Kiddo, I've sort of been where you are, but not really -- they merely cut out p/o heart and lung, not my balls. So I haven't been where you're at, at all. All I can really offer is this: give it time. Take it, literally, one day at a time. One hour. One minute, if that's all your mind and body will allow for the moment. While all of this came down fast & furious, it will take a good long while for the psyche to catch up. And that dream you described up there? Sounds like lots of my waking moments in the CCU while on morphine and all the other crap they were giving me (and you). Once again, time may be the key to recovering from the shock. Once the stitches are more stable, do a Norman Cousins and start watching old comedies. Makes all the difference in the world...

Posted by: wil at March 20, 2007 04:45 AM

Wow. Kathy, what a nightmare to go through. If you have xm radio, start listening to the comedy channel - 150 - the dirty one, not the clean one.

Hugs and prayers for you, Kathy.

Oh, and the menopause thing is really not that evil, just have two or three fresh pj's next to the bed, because chances are, you will soak through at least one a night. Remember, they are not hot flashes, they are power surges!

Posted by: Beth Donovan at March 20, 2007 06:11 AM

Thinking of you and wishing you well here in Alabama.

Posted by: c.a. Marks at March 20, 2007 06:40 AM

Sooooooo proud of You!


Posted by: Mom at March 20, 2007 06:53 AM

Kathy - Wow! What everybody else said with knobs on. (Well, except about the menopause thingy, on which I really am unqualified to opine.)

Prayers and good karma and a heapin' helpin of Llama yips! to you!!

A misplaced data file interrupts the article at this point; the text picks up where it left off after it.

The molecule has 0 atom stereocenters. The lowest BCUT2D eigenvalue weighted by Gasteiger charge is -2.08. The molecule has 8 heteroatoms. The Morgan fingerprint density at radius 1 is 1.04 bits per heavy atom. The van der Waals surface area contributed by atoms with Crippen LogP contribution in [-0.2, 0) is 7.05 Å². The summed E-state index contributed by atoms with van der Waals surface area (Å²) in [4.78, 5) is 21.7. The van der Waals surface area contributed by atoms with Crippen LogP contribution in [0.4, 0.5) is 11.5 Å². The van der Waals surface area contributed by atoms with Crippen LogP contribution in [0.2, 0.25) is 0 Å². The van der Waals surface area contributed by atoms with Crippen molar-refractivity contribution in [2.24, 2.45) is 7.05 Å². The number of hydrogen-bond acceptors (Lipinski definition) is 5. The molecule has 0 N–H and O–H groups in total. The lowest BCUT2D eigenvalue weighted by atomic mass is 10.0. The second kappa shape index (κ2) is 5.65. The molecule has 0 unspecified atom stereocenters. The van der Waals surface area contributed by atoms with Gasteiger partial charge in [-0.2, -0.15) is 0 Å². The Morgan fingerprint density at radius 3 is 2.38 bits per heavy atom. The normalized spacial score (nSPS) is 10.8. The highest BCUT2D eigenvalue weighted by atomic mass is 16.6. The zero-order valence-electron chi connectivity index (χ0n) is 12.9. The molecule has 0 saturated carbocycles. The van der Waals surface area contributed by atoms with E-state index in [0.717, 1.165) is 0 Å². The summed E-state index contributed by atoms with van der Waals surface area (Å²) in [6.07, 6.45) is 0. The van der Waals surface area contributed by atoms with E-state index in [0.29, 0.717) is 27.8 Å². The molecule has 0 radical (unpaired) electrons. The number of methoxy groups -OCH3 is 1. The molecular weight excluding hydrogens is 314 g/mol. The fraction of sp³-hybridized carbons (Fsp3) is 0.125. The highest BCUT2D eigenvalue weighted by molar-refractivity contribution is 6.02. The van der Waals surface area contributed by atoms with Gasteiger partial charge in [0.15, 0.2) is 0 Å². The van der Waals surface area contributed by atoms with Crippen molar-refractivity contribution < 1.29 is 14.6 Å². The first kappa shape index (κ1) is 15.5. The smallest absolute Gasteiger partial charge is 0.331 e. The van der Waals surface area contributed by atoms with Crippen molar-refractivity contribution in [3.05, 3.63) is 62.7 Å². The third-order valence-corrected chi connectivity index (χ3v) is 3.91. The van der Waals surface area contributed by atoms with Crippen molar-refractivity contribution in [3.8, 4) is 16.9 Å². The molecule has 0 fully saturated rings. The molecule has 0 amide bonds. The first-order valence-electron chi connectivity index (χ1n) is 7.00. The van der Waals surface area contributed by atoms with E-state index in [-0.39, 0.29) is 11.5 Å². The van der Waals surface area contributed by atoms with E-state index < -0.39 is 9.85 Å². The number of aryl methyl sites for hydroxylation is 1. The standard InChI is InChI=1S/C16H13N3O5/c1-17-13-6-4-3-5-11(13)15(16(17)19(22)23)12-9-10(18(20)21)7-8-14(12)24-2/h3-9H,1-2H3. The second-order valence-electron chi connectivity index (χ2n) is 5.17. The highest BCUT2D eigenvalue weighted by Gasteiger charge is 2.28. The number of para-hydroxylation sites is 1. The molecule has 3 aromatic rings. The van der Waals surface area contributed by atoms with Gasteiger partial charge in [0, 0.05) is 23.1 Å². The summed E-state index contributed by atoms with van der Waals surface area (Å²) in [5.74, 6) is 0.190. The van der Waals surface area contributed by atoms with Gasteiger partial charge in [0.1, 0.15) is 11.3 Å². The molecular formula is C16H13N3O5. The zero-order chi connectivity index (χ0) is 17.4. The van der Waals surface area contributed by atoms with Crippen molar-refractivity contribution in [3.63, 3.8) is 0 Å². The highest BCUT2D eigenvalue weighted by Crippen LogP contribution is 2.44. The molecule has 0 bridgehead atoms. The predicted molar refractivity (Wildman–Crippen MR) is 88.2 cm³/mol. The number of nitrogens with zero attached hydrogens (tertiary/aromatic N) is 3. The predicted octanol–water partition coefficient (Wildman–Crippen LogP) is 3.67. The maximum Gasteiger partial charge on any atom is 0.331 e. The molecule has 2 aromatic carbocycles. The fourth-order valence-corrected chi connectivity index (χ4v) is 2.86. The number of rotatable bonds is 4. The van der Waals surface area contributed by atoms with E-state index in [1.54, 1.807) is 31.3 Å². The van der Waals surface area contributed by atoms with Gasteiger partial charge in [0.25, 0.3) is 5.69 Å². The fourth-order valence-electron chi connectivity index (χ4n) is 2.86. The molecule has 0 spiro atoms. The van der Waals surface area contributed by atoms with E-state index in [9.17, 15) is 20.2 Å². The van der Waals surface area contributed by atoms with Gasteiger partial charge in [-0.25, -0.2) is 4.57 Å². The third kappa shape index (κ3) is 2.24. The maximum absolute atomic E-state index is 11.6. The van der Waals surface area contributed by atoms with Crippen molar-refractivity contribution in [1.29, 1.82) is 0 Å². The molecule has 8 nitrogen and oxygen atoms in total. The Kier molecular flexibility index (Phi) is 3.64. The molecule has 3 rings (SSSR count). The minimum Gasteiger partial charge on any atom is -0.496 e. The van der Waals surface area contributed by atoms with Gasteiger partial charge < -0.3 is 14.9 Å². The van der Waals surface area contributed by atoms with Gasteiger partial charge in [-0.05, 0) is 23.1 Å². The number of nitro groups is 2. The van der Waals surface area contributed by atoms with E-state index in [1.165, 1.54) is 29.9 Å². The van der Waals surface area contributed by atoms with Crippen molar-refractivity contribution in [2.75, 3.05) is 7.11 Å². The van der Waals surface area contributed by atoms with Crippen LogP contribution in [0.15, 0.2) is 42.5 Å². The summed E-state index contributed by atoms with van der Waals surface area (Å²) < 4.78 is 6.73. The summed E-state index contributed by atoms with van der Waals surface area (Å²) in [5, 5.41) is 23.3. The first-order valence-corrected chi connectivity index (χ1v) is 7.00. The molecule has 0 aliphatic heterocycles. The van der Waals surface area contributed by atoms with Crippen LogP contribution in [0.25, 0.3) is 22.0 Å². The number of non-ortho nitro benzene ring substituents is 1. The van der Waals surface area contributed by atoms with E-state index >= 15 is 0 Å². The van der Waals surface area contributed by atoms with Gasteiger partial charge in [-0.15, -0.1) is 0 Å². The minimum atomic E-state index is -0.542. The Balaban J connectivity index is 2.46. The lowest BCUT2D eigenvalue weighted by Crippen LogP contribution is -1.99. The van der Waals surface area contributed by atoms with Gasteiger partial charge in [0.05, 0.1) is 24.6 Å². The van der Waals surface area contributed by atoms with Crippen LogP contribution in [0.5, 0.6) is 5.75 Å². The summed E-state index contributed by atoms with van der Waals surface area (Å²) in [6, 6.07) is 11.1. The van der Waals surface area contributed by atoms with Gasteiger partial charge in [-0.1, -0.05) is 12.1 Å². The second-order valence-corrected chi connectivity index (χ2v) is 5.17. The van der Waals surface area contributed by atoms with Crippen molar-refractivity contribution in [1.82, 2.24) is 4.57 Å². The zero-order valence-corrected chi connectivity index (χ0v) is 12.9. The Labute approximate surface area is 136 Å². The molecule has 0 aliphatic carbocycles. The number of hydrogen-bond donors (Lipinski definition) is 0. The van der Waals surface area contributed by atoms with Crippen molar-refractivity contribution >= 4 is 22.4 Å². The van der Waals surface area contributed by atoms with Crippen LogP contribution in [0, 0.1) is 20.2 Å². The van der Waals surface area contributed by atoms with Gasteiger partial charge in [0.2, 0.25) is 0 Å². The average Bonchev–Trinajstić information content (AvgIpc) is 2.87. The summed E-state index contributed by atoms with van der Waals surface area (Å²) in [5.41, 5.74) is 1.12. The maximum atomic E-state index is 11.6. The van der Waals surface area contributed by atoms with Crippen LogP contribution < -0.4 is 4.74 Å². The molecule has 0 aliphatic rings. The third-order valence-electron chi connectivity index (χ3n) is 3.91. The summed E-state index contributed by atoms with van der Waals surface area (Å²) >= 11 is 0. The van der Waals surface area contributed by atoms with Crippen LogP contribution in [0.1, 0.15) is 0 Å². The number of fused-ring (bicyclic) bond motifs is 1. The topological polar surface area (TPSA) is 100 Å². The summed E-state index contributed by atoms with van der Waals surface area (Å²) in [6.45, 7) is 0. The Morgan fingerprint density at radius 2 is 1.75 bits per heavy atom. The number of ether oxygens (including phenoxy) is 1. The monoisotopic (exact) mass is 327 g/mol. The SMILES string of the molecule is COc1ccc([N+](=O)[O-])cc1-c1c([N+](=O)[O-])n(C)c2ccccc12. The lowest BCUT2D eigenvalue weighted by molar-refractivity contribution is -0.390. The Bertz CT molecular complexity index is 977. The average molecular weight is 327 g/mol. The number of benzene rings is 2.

Posted by: Robbo the Llama Butcher at March 20, 2007 07:35 AM


Everything Robbo said, but turned to 11. Because that's one more than ten.

And what Beth said. One of my favorite college professors came down with a very critical melanoma - the nasty dangerous kind, not the trendy fun kind. He had his wife bring him a steady stream of the funniest VHS tapes she could find. He vouches for it.

Anyway, prayers and wishes and all the best. Hang in there.

Posted by: Mitch Berg at March 20, 2007 09:07 AM

In actuality your post had a calm clarity about it possibly not seen in many of us. Jane and I send you are prayers and an optimistic outlook for the future.

Posted by: Ed at March 20, 2007 09:26 AM

Christina sent me over. I just wanted to let you know even those you don't know are thinking of you.

"It didn't "feel like cancer" to him..."

That's the dermatologist said to me before he found out it was a malignant melanoma. Of course that was 20 years ago and with the skin surgery (way less invasive than yours) I haven't had any other problems with it.

I wish I'd had a blog back then :-) it's good to know other people are pulling for you. As for menopause, I'm working on that right now. I know exactly what you mean.

Hang in there, you're gonna be great!

Posted by: Teresa at March 20, 2007 10:48 PM

You're in my prayers. A heartfelt hug,

Posted by: Fausta at March 21, 2007 05:08 AM

Thinking of you and praying for you. Odds are that you will beat this, because it's clear you haven't lost your sense of humor.

Very, very awkward, this is, but since you are in entrepeneurial insurance hell, could you let us know if you need a bloggo bake sale?

Posted by: MaxedOutMama at March 21, 2007 06:43 AM

I just wanted to add that I'm sorry about the sterilization aspect as well. It's a lot for any woman to absorb psychologically, much less the other.

Posted by: MaxedOutMama at March 21, 2007 06:45 AM

That noise you hear, dear lady, is the doffing of a large number of hats by friends known and not.

Posted by: Bleepless at March 21, 2007 08:29 PM

You are a strong woman. I can only concur with what everyone else has written. If it isn't too awkward to say... I look forward to reading further installments...

I hope that you are recovering well and you are in my thoughts.

Posted by: The Maximum Leader at March 23, 2007 08:19 PM

Kathy - Your spirit is astonishing. You're in my prayers.

Posted by: The Anchoress at March 26, 2007 12:42 PM

Kathy, you are in our prayers.

Posted by: LMC at April 11, 2007 10:15 PM